All NBA referees must be vaccinated for the season that begins in October, the National Basketball Association said in a statement on Saturday. The tenure came as part of an agreement with the National Basketball Referees Association, in which referees are to be fully immunized and receive recommended boosters.

The NBA told teams on Friday that all staff near players and referees also needed to be vaccinated. This requirement included coaches, medical staff, security and reception staff.

Players are not required to be vaccinated.

French protest for the seventh week (10:12 a.m. NY)

Thousands of demonstrators gathered in French cities for a seventh consecutive weekend to protest against the government’s health card system, which makes access to restaurants, cafes and other places conditional on proof of vaccination or a recent negative Covid-19 test. BFM TV reported that 200 protests were planned across the country.

The French government is trying to reach a target of 50 million first vaccines by early September and has sought to step up pressure on those who hesitate or refuse to be vaccinated. French Prime Minister Jean Castex said this week he would start giving booster shots from September 12, starting with the elderly in nursing homes.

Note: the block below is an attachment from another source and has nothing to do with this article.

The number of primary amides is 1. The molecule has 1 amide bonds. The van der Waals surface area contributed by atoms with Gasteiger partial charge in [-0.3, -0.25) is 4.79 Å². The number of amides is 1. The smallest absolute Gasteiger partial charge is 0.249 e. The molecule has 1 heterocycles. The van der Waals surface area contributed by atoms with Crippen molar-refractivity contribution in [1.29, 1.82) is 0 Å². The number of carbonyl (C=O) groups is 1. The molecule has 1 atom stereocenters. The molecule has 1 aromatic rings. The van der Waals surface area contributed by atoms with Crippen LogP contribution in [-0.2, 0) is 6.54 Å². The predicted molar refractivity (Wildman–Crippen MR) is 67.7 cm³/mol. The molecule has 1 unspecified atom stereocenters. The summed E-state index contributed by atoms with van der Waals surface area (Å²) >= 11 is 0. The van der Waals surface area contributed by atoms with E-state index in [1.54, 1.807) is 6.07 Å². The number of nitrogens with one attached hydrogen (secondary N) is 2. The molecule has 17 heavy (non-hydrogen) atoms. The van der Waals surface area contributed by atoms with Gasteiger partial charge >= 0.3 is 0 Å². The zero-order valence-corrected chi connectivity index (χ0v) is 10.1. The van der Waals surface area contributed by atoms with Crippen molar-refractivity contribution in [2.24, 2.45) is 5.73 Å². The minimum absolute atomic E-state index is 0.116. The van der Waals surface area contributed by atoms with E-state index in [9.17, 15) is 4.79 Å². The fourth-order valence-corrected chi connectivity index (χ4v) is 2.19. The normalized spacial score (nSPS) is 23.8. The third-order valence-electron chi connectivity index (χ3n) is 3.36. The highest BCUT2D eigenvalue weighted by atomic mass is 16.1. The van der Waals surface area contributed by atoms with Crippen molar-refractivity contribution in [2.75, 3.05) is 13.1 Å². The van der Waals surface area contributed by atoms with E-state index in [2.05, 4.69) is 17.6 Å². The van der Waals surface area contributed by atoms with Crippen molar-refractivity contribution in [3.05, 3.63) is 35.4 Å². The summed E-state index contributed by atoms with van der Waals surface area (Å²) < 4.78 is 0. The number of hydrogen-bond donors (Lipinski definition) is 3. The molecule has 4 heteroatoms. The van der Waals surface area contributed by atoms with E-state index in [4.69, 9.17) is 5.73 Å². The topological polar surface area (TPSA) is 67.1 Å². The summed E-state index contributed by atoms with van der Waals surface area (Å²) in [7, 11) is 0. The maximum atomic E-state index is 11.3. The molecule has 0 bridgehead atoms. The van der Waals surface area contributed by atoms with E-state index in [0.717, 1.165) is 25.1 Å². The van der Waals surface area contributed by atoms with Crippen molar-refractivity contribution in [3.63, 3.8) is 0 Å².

German activists arrested during protests (9:49 a.m. NY)

Thousands of protesters gathered in Berlin on Saturday to demonstrate against German pandemic rules. Several dozen activists were arrested, according to local media. German authorities have taken a tougher line on anti-coronavirus rallies after protesters attempted to storm the Reichtstag parliament building last year.

Contagion rates in Germany have been rising steadily for weeks. As of Saturday, there were 72.1 cases per 100,000 people in the past seven days – the highest level since mid-May.

Singapore reports 121 new cases (6:20 a.m. NY)

Singapore reported 121 new cases in one day, including 113 from locally transmitted infections and the rest from newly arrived visitors who had previously been placed in isolation.

The city-state had seen a steady decline in cases until a resurgence on August 23. But authorities have not reported any further restrictions, in part thanks to the country’s high vaccination rate. The health ministry said on Friday it expects 80% of the population to be fully vaccinated by the end of August.

Zimbabwe Union goes to court (11:05 am)

Zimbabwe’s largest workers’ union has sued the state and several companies for insisting that employees be vaccinated against Covid-19 before reporting to work, saying there is no law in the statutes of the country providing for compulsory vaccination.